Sean Penn Says His El Chapo Interview "Failed"

By McCarton Ackerman 01/15/16

The actor lamented his failure to spark a national conversation.

Sean Penn

Sean Penn has surprisingly declared that his Rolling Stone interview with El Chapo “failed” because it didn’t spark a national conversation about the War on Drugs. He made the comment during an interview on Sunday with 60 Minutes.

Speaking with Charlie Rose, Penn said he wanted his interview with El Chapo to “try to contribute to this discussion about the policy in the War on Drugs.” He adds that he had hoped to spark a conversation about the rising rate of addiction in the United States, and “the killings in Chicago,” a reference to ongoing turf wars between drug gangs. But Penn laments that the bulk of the news outlets didn’t touch on these issues, instead only focusing on the sensationalized aspects of his interview.

“We all want this drug problem to stop. We all want them—the killings in Chicago to stop," said Penn. "We are the consumer. Whether you agree with Sean Penn or not, there is a complicity there. And if you are in the moral right, or on the far left, just as many of your children are doing these drugs ... And how much time have they spent in the last week since this article came out, talking about that? One percent? I think that'd be generous." He then told Rose that as a result, “my article failed.”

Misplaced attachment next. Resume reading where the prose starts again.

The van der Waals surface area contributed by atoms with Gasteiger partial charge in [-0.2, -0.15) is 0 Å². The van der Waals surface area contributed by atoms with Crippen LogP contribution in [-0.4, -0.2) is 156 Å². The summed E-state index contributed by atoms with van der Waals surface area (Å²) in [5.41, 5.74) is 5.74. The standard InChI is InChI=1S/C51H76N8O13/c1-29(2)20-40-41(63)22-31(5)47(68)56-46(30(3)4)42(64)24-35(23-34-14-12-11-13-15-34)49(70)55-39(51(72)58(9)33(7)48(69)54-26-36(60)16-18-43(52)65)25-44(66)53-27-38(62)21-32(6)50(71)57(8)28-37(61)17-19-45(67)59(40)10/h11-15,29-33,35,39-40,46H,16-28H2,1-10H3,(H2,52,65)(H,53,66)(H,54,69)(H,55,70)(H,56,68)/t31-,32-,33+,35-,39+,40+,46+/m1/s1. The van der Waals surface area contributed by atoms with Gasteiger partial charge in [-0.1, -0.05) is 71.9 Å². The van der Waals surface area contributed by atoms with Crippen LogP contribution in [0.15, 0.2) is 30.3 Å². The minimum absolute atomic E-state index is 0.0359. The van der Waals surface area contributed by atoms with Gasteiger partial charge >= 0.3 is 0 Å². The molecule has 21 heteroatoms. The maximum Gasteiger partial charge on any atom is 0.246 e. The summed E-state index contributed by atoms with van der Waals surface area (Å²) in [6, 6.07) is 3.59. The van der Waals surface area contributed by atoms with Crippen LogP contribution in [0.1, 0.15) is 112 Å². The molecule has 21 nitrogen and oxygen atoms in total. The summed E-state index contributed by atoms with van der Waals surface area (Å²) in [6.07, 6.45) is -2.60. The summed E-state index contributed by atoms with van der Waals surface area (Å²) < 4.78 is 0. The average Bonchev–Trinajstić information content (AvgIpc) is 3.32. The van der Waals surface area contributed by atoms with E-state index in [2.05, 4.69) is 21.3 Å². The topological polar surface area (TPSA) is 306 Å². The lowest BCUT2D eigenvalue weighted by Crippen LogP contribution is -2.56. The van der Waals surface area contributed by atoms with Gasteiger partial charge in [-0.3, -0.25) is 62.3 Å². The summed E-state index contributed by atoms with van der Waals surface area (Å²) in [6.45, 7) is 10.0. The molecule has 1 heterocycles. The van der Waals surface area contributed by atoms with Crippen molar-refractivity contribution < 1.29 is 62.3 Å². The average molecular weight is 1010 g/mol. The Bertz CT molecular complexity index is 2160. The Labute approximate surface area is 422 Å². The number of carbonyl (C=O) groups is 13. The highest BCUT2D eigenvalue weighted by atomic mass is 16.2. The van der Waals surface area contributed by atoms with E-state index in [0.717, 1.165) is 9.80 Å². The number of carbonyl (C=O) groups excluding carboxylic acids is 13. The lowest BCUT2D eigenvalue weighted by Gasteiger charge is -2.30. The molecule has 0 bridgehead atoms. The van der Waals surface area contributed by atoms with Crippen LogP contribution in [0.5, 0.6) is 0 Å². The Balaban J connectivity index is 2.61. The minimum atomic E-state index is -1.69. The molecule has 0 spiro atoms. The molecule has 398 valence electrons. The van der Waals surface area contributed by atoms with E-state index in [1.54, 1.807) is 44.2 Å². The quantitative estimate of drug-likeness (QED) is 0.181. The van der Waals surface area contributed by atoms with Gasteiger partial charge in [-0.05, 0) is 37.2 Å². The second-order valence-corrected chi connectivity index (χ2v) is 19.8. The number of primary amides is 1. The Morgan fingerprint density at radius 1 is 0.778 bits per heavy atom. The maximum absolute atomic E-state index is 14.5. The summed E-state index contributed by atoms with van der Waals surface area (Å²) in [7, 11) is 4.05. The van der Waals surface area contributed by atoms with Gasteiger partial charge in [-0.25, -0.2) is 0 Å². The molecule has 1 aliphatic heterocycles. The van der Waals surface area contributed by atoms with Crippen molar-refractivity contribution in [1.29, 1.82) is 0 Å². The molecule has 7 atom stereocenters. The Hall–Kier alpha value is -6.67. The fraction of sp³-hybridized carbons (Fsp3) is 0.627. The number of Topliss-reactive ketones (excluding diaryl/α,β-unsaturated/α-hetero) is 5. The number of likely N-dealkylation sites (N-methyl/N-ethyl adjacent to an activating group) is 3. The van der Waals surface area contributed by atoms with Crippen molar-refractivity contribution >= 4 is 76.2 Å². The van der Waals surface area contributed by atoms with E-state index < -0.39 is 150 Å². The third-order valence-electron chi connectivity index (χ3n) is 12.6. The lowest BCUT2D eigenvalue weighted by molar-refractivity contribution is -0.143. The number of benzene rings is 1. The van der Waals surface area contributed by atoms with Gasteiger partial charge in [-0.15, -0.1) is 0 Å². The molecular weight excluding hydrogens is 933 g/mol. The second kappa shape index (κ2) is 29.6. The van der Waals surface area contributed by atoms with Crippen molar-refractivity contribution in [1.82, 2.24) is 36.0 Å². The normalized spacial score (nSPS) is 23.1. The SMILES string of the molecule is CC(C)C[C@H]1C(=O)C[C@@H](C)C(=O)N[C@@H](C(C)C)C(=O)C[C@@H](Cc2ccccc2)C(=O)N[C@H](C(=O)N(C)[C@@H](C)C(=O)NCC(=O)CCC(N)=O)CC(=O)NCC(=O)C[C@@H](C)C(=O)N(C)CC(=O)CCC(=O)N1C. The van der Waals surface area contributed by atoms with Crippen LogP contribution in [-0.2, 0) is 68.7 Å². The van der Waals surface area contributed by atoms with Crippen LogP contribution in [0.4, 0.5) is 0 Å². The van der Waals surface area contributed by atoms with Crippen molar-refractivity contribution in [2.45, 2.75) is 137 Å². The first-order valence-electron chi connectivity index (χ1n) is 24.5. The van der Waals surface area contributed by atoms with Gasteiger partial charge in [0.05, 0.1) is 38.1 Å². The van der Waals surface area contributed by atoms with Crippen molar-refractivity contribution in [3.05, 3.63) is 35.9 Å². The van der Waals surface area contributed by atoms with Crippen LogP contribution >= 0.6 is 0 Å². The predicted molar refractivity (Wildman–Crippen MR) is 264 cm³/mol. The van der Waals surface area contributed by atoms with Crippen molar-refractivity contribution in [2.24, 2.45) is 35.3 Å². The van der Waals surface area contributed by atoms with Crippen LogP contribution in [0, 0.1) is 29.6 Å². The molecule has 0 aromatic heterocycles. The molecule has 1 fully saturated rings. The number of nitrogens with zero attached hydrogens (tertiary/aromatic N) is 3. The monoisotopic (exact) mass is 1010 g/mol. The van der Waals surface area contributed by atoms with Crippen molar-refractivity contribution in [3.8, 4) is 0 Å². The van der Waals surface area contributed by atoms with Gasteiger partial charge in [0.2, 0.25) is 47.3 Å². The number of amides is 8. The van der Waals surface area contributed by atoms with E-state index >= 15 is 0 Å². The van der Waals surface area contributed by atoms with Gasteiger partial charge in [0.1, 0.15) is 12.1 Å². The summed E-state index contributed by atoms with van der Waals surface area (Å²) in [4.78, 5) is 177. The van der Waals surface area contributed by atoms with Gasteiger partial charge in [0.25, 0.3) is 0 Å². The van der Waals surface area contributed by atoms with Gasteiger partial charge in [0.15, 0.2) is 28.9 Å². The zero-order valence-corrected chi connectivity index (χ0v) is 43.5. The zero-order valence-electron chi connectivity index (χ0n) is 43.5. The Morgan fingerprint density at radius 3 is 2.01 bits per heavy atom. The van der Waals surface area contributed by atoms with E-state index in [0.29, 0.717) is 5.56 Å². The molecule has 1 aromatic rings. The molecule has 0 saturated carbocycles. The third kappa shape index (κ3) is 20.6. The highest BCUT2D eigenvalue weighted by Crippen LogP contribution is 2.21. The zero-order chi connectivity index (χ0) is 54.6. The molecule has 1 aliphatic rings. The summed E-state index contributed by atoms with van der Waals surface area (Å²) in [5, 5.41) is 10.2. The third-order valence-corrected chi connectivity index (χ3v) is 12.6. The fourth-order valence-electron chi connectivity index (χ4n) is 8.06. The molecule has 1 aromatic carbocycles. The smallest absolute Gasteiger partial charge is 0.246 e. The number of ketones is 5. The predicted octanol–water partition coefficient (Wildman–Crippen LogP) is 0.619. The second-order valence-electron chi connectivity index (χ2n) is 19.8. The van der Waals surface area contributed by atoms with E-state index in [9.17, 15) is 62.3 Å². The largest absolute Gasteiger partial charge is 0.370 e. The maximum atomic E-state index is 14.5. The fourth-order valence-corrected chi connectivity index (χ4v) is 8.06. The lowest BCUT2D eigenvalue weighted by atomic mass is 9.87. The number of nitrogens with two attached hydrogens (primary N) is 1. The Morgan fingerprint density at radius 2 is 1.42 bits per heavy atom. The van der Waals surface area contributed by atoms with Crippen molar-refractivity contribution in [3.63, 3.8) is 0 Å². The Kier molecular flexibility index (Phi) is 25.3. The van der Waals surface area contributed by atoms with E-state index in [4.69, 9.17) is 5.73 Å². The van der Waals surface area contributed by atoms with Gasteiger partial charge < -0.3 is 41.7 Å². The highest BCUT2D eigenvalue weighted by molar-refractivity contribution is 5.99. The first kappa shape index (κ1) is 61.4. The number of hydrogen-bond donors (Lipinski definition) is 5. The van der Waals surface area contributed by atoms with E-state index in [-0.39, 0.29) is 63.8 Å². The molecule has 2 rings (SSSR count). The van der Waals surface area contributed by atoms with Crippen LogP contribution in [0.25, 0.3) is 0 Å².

Penn also spoke out against the “jealous journalists” who criticized him and Rolling Stone publisher Jann Wenner for giving El Chapo “story approval,” meaning they allowed him to review the article and potentially make changes before it went live. Referring to them as “green-eyed monsters,” the actor chalked up the reporters against him to “people who don’t like me out of the gate.” Penn also insisted he was only able to get the interview with El Chapo because he isn’t a journalist, adding the drug kingpin would have probably refused to talk to a real reporter.

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McCarton Ackerman is a freelance writer and editor living in Portland, Oregon. He has been a contributor for The Fix since October 2011, writing on a wide range of topics ranging from medical marijuana in Colorado to the world's sexiest drug smugglers. Follow him on Linkedin and Twitter.